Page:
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Atwood

[at-woo d] /ˈætˌwʊd/
noun
1.
Margaret (Eleanor) born 1939, Canadian poet and novelist.
Dictionary.com Unabridged
Based on the Random House Dictionary, © Random House, Inc. 2015.
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Examples from the Web for Atwood
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Historical Examples
  • It was a weakness on the part of Mr. Atwood, but an amiable one, and is shared by many who live under republican institutions.

    Driven From Home Horatio Alger
  • I was grateful to the doughty Mr. Atwood, but just then I should have enjoyed choking him.

    The Rise of Roscoe Paine Joseph C. Lincoln
  • "He was sort of drowsy when I roused him for his turn," said Atwood.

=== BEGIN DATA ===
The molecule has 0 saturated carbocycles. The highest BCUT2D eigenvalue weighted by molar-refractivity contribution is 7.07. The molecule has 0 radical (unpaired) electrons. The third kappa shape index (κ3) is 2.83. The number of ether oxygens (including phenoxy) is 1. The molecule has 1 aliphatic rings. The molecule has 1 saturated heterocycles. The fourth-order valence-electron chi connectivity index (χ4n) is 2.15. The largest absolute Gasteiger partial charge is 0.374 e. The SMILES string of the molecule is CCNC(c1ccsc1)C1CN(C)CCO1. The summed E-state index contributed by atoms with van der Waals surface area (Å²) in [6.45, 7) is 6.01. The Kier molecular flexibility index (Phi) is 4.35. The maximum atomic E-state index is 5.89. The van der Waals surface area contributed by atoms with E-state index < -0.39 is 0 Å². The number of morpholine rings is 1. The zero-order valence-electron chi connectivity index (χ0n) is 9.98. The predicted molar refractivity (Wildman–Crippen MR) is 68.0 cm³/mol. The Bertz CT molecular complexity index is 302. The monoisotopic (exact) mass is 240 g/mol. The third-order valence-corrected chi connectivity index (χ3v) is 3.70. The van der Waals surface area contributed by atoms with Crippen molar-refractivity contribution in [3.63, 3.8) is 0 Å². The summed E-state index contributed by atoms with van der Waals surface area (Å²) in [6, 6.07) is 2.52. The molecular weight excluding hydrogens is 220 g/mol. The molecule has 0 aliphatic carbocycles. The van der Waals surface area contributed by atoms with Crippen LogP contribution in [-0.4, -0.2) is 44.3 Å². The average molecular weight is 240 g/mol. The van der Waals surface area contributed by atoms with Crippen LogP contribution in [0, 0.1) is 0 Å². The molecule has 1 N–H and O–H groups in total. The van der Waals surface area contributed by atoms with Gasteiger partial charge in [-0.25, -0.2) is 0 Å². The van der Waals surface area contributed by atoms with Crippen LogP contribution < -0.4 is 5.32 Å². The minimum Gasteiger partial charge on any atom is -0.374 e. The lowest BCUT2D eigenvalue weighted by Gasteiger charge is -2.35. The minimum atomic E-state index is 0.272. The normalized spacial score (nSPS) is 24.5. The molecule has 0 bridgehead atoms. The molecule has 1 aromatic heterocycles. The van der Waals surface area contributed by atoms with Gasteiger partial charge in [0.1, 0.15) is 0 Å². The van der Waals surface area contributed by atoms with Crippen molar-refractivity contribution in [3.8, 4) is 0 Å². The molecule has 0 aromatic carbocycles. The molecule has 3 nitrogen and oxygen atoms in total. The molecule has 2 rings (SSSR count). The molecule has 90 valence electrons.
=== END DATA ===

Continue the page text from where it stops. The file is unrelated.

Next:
In the Days of Washington William Murray Graydon
  • I did not care to hear more of Mr. Atwood's yarns and jokes.

    The Rise of Roscoe Paine Joseph C. Lincoln
  • He tried to tell his comrades that Atwood had died from failure of the heart.

  • The convives on this occasion were merely the admiral himself, Greenly, and Atwood.

    The Two Admirals J. Fenimore Cooper
  • "It ain't likely, with not a fire-arm among us," said Atwood.

    In the Days of Washington William Murray Graydon
  • Miss Atwood, the last of our boarders, went off the same day.

    Diary of Anna Green Winslow Anna Green Winslow
British Dictionary definitions for Atwood

Atwood

/ˈætwʊd/
noun
1.
Margaret (Eleanor) born 1939, Canadian poet and novelist. Her novels include Lady Oracle (1976), The Handmaid's Tale (1986), Alias Grace (1996), the Booker Prize-winning The Blind Assassin (2000), and Oryx and Crake (2003)
Collins English Dictionary - Complete & Unabridged 2012 Digital Edition
© William Collins Sons & Co. Ltd. 1979, 1986 © HarperCollins
Publishers 1998, 2000, 2003, 2005, 2006, 2007, 2009, 2012
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